Question: What are the considerations/ramifications when deciding to pay an employee on Family and Medical Leave Act (FMLA) leave, other than vacation/personal days?
Answer: If the company has a paid time off (PTO)/vacation/sick policy, we recommend that the company allow the employee to utilize any accrued paid time while on leave of absence. This allows the employee to receive wages while not working, which is viewed as a valued benefit for the employee.
When an employee is on either a workers’ compensation (WC) or short term disability (STD) benefit leave, the employer may wish to coordinate the PTO/vacation/sick wages with the WC or STD wages.
When considering paying an employee his or her regular salary while on leave, some things to consider may include:
- The policy is extended equally and consistently for all employees requesting FMLA leave.
- Wages are coordinated with any other supplemental income such as WC and STD.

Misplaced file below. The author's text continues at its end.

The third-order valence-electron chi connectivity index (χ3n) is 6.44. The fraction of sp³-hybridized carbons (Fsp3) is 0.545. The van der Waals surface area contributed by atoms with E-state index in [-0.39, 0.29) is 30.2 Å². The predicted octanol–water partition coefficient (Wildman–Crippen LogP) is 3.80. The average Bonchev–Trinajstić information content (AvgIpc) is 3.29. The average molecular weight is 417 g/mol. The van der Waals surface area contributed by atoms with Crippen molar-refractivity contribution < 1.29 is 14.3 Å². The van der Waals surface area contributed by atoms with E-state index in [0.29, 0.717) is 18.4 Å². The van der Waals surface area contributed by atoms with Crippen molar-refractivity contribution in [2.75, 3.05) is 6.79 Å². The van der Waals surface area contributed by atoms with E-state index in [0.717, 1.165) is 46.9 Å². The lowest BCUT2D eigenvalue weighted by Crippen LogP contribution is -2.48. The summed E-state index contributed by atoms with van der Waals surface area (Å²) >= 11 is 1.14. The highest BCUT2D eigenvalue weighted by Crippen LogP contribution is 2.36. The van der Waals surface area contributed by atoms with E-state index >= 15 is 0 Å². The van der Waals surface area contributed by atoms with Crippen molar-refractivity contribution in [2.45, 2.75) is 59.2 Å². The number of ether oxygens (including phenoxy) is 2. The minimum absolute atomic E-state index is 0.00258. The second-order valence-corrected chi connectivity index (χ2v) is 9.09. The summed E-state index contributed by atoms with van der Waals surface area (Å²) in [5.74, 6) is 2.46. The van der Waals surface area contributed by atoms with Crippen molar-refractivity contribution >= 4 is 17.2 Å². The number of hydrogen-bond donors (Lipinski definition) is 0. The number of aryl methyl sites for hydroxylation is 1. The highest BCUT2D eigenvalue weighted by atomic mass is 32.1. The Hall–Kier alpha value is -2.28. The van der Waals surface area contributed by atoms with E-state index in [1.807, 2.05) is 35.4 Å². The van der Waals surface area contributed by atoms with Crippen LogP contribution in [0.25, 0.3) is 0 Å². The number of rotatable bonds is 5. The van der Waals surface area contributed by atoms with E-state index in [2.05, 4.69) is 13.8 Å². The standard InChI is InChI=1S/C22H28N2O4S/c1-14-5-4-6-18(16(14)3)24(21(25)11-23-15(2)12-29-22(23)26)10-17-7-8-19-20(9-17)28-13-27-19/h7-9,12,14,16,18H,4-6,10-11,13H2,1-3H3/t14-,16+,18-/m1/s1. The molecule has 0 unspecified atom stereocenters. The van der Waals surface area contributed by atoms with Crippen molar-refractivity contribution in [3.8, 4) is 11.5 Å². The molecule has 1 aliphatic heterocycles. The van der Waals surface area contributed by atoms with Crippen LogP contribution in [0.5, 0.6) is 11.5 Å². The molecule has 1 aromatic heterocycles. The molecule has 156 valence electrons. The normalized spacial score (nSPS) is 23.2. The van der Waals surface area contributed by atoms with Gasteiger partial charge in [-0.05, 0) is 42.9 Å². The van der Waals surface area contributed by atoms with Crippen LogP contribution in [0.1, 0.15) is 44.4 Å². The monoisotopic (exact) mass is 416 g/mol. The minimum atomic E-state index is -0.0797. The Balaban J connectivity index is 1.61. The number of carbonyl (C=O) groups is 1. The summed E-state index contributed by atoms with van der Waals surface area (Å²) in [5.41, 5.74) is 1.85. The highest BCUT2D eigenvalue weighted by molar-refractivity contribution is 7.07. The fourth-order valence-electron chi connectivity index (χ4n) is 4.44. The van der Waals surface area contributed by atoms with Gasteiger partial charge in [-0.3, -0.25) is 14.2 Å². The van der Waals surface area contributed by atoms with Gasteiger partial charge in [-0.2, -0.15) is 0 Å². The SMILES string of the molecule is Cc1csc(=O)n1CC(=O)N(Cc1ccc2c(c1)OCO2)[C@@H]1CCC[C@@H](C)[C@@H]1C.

- Is pay considered for non-FMLA leaves? For how many weeks?
- Continuance of pay is or is not provided when the leave of absence extends beyond the 12 weeks of FMLA?
- Can the company afford continued wage payments for employees who are not at work producing?
- How will this integrate with any current paid vacation/sick/PTO policy currently in place?
- If the company suffers financial hardship and may be requiring layoffs, how will this affect those employees on paid leave (you cannot lay off a person on FMLA just because you do not want to continue to pay them)?
- If the company chooses to hire a temporary employee to replace the employee on leave of absence, can the company afford to pay both wages to cover one job?
- How will the company pay employees who work varied hours each week?
There may be additional considerations to think about. We generally do not advocate offering paid leave of absence beyond a bona fide paid vacation/sick/PTO policy the company may have in place.
We do recommend reviewing any new policies with legal counsel prior to implementation to ensure the company is aware of all legal ramifications.